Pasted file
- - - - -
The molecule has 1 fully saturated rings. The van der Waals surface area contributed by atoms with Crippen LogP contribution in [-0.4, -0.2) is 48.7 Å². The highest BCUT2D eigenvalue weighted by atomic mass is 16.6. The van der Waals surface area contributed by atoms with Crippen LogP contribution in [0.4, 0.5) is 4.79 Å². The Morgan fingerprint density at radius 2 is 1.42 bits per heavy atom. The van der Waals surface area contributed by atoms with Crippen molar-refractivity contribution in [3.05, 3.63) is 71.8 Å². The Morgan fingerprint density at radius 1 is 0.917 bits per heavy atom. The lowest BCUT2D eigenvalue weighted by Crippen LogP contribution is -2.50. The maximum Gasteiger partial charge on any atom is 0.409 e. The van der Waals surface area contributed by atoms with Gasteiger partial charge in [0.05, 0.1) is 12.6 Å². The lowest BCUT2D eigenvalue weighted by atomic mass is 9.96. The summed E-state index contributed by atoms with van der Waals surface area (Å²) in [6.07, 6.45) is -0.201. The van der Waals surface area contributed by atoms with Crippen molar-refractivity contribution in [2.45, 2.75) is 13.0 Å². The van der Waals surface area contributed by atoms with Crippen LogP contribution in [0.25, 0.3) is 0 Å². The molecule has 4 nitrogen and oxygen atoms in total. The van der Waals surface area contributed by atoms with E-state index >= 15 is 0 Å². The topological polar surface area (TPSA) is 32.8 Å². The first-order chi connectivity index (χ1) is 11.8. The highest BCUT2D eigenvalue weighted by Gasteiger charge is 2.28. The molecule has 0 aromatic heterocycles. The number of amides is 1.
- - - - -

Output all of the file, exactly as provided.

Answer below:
The molecule has 1 fully saturated rings. The van der Waals surface area contributed by atoms with Crippen LogP contribution in [-0.4, -0.2) is 48.7 Å². The highest BCUT2D eigenvalue weighted by atomic mass is 16.6. The van der Waals surface area contributed by atoms with Crippen LogP contribution in [0.4, 0.5) is 4.79 Å². The Morgan fingerprint density at radius 2 is 1.42 bits per heavy atom. The van der Waals surface area contributed by atoms with Crippen molar-refractivity contribution in [3.05, 3.63) is 71.8 Å². The Morgan fingerprint density at radius 1 is 0.917 bits per heavy atom. The lowest BCUT2D eigenvalue weighted by Crippen LogP contribution is -2.50. The maximum Gasteiger partial charge on any atom is 0.409 e. The van der Waals surface area contributed by atoms with Gasteiger partial charge in [0.05, 0.1) is 12.6 Å². The lowest BCUT2D eigenvalue weighted by atomic mass is 9.96. The summed E-state index contributed by atoms with van der Waals surface area (Å²) in [6.07, 6.45) is -0.201. The van der Waals surface area contributed by atoms with Crippen molar-refractivity contribution in [2.45, 2.75) is 13.0 Å². The van der Waals surface area contributed by atoms with Crippen LogP contribution in [0.25, 0.3) is 0 Å². The molecule has 4 nitrogen and oxygen atoms in total. The van der Waals surface area contributed by atoms with E-state index >= 15 is 0 Å². The topological polar surface area (TPSA) is 32.8 Å². The first-order chi connectivity index (χ1) is 11.8. The highest BCUT2D eigenvalue weighted by Gasteiger charge is 2.28. The molecule has 0 aromatic heterocycles. The number of amides is 1.